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Jeff Grego says there seemed to be two Tom Smallwoods. Grego, who worked 150 feet from Smallwood at Pontiac East and first met him in junior bowling, says that at work Smallwood seemed to shrivel. At play, with a ball cocked in his right hand, he would square his shoulders and walk a little taller.
If you live on Michigan's I-75 corridor, you probably have a connection to GM. Smallwood guesses that half the households from Detroit to Bay City depended on the company for their livelihoods, directly or indirectly. He comes from good GM stock. His father, Dennie, put in 43 years, mostly building V-6 engines at a Chevy plant in Flint. His father-in-law, Tom De Veaux, was GM. Tom Smallwood's brother, Mike, was in Pontiac East and referred Tom for the job he finally landed two springs ago, probably the optimal position a man in his situation could have had other than a spot on the pro bowling tour. Solid pension. Decent money. Although he awoke at 3 a.m., rarely returned before five in the afternoon and went to bed at eight, this was the best thing for Jen and their daughter, Hannah Rose, now 2½ years old. Tom was making $3 an hour more than at the metal shop in Saginaw where he had worked for more than three years. GM's $16 an hour might turn into $27 in five years. Smallwood might be able to transfer to a plant closer to home, in Flint or even Saginaw. And the plant offered two-week furloughs at slow times. If he could grab one in January, he would take off for Las Vegas to bowl.
Ever since Tom was a toddler and his mom and dad took him to Colonial Lanes in Flushing, Mich., for Sunday-night mixed league—"We didn't believe in babysitters," Dennie says—he was enthralled by the sport. He was engaged by the satisfaction of a properly thrown strike, intrigued by the simple metrics that defined achievement in bowling. He played other sports in their seasons but always came back to bowling, because at the lanes nobody cared about your height or how many miles your fastball clocked. The only number that counted was at the end of the 10th frame. Smallwood attended Saginaw Valley State University but soon dropped out. He was going to be a bowler.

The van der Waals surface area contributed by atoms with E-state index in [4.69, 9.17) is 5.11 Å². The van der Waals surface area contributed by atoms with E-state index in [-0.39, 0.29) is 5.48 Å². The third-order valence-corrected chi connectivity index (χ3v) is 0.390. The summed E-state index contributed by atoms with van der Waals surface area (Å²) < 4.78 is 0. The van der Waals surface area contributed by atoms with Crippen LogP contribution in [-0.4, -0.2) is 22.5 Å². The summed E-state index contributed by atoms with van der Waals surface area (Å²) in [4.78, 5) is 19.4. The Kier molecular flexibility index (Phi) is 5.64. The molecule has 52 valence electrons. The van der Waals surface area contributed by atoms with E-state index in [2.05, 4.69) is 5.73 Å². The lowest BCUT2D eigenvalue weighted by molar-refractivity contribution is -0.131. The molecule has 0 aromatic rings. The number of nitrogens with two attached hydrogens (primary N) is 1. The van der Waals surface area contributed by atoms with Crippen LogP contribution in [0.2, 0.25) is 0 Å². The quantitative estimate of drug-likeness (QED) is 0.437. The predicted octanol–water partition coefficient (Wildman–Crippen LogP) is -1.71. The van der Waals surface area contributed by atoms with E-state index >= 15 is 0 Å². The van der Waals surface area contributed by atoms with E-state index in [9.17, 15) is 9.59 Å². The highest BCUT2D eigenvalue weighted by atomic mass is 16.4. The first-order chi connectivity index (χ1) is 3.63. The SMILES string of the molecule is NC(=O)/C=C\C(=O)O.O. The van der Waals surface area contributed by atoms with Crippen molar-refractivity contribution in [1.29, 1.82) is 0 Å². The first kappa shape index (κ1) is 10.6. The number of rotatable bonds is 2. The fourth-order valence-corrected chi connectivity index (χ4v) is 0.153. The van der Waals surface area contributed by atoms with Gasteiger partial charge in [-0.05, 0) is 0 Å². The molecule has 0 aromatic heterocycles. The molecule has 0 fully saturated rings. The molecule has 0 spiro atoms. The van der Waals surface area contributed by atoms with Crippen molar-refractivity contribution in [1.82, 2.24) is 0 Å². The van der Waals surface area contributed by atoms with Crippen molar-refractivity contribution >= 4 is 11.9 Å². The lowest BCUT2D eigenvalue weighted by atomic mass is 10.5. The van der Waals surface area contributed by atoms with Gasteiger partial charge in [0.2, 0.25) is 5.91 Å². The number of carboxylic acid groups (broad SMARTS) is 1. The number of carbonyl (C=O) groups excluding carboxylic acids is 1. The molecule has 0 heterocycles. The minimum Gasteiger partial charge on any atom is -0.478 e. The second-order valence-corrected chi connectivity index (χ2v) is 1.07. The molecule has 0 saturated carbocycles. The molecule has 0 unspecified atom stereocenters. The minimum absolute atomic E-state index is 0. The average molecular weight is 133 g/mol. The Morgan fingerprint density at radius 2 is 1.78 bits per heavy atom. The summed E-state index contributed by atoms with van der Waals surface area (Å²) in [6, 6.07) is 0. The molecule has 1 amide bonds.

There was money in it, too. He went to Las Vegas as a 19-year-old for his first high-roller amateur (i.e., non-PBA) tournament, and won almost $10,000 on the second day. If you could ante up an entry fee and hook a ball into the pocket with the repetitive skill and focus of a GM worker installing seat belts, you would eat. Smallwood guesses he made at least $200,000 as an amateur in 12 years. Back home he would bowl for $800 to $4,000 on weekends. Even in lean years he would pocket an extra $10,000 or $15,000.
Smallwood rolled so well in regional events that he qualified for his PBA tour card in 2003--04. This was his first rodeo—and, well, he fell off the bronco. He scuffled through 19 of 20 events, missing cuts. He needed to be in the top 50 to make the all-exempt tour for the following season. He says he choked. He finished 53rd. Jen, a commercial scheduler for a group of radio stations around Saginaw, told him she was in no rush to marry a man who was not bringing home a regular paycheck.
Tom landed the job in the metal shop, then left for GM in the spring of 2008. Meanwhile he and Jen married and had a daughter. He would be a workingman and amateur bowler, at least until life and the economy intervened.
STATE LANES, IN SAGINAW TOWNSHIP, is just down State Street from Global Tan and a few blocks from a lawyer who advertises the Bay Area Bankruptcy Clinic. State Lanes celebrated its 50th anniversary last September. It is half bowling center, half Thirsty's Sports Pub. There are pastel-colored seats, yellowed ceiling tiles, 24 lanes and decades of secondhand smoke that clings to tables, booths and the leather love seats in the clubby seating area. The cover of US Bowler magazine with a picture of Tom Smallwood that hangs on one wall is dated October 2009. The ambience is October 1962.
"It's the home of the Friday-night $1 beer—that's our slogan," Ann Doyle says. In this bedtime story, Ann is Smallwood's fairy godmother and her husband, Steve, his fairy godfather. The Doyles, who have owned State Lanes for a year, are business people but also neighbors. When Smallwood, a State Lanes men's league regular, lost his GM job, and his applications at Lowe's and The Home Depot weren't yielding results, they let him practice. Free.
"I figure I cost them $250 to $300 a week in lane time," Smallwood says. The Doyles put him on the far left lanes, away from the leagues and the open bowlers. He usually practiced in the afternoon—after rising daily before dawn he was no longer a morning person. Occasionally he would request a particular oil pattern for his lane, but the only other sound coming from his direction was the tumbling of pins. Steps, cradle and release replaced the twist, grab and shoot of his old life.
In early May 2009 Tom and Jen decided to pay his $1,500 entrance fee to the Tour Trials—his last chance, Smallwood swears, to roll for his PBA card. He could have had a sponsor front the entry fee, but then he would have had to share his earnings if he made it back on tour. The couple viewed the entry fee not as an expense but as an investment in their future, something more solid than GM stock. Of 97 bowlers who entered the 45-game trials last May, only the top eight would make the tour. Smallwood finished third.